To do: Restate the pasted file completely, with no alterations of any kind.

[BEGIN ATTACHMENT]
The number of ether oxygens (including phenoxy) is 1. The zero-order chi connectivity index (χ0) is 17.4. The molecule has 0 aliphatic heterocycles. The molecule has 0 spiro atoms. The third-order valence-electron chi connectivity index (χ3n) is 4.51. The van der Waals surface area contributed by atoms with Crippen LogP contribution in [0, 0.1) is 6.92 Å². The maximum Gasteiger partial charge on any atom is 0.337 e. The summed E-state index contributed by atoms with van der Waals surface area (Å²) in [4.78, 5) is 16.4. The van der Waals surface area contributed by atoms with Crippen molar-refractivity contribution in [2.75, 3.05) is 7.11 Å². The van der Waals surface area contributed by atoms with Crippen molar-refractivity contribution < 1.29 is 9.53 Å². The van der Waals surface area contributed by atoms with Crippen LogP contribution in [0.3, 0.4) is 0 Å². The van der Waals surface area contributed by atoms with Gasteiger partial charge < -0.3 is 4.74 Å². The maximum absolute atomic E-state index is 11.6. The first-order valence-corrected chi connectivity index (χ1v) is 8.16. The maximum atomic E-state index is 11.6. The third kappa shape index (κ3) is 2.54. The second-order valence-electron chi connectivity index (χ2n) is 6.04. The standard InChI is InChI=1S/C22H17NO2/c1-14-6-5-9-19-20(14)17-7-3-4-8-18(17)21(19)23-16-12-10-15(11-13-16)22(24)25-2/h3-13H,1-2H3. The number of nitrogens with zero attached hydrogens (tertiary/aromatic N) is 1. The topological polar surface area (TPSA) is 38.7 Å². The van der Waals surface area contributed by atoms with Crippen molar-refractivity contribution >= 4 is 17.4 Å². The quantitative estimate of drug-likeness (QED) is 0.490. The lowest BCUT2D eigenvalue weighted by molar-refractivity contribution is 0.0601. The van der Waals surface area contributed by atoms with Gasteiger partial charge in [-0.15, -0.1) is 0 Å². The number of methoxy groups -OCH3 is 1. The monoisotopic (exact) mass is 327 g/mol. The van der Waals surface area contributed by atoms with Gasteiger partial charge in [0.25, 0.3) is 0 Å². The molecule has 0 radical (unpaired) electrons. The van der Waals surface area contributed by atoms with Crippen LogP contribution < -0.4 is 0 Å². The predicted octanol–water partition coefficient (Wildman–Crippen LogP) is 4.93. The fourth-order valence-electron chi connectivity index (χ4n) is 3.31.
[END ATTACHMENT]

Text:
The number of ether oxygens (including phenoxy) is 1. The zero-order chi connectivity index (χ0) is 17.4. The molecule has 0 aliphatic heterocycles. The molecule has 0 spiro atoms. The third-order valence-electron chi connectivity index (χ3n) is 4.51. The van der Waals surface area contributed by atoms with Crippen LogP contribution in [0, 0.1) is 6.92 Å². The maximum Gasteiger partial charge on any atom is 0.337 e. The summed E-state index contributed by atoms with van der Waals surface area (Å²) in [4.78, 5) is 16.4. The van der Waals surface area contributed by atoms with Crippen molar-refractivity contribution in [2.75, 3.05) is 7.11 Å². The van der Waals surface area contributed by atoms with Crippen molar-refractivity contribution < 1.29 is 9.53 Å². The van der Waals surface area contributed by atoms with Crippen LogP contribution in [0.3, 0.4) is 0 Å². The van der Waals surface area contributed by atoms with Gasteiger partial charge < -0.3 is 4.74 Å². The maximum absolute atomic E-state index is 11.6. The first-order valence-corrected chi connectivity index (χ1v) is 8.16. The maximum atomic E-state index is 11.6. The third kappa shape index (κ3) is 2.54. The second-order valence-electron chi connectivity index (χ2n) is 6.04. The standard InChI is InChI=1S/C22H17NO2/c1-14-6-5-9-19-20(14)17-7-3-4-8-18(17)21(19)23-16-12-10-15(11-13-16)22(24)25-2/h3-13H,1-2H3. The number of nitrogens with zero attached hydrogens (tertiary/aromatic N) is 1. The topological polar surface area (TPSA) is 38.7 Å². The van der Waals surface area contributed by atoms with Crippen molar-refractivity contribution >= 4 is 17.4 Å². The quantitative estimate of drug-likeness (QED) is 0.490. The lowest BCUT2D eigenvalue weighted by molar-refractivity contribution is 0.0601. The van der Waals surface area contributed by atoms with Gasteiger partial charge in [-0.15, -0.1) is 0 Å². The number of methoxy groups -OCH3 is 1. The monoisotopic (exact) mass is 327 g/mol. The van der Waals surface area contributed by atoms with Gasteiger partial charge in [0.25, 0.3) is 0 Å². The molecule has 0 radical (unpaired) electrons. The van der Waals surface area contributed by atoms with Crippen LogP contribution < -0.4 is 0 Å². The predicted octanol–water partition coefficient (Wildman–Crippen LogP) is 4.93. The fourth-order valence-electron chi connectivity index (χ4n) is 3.31.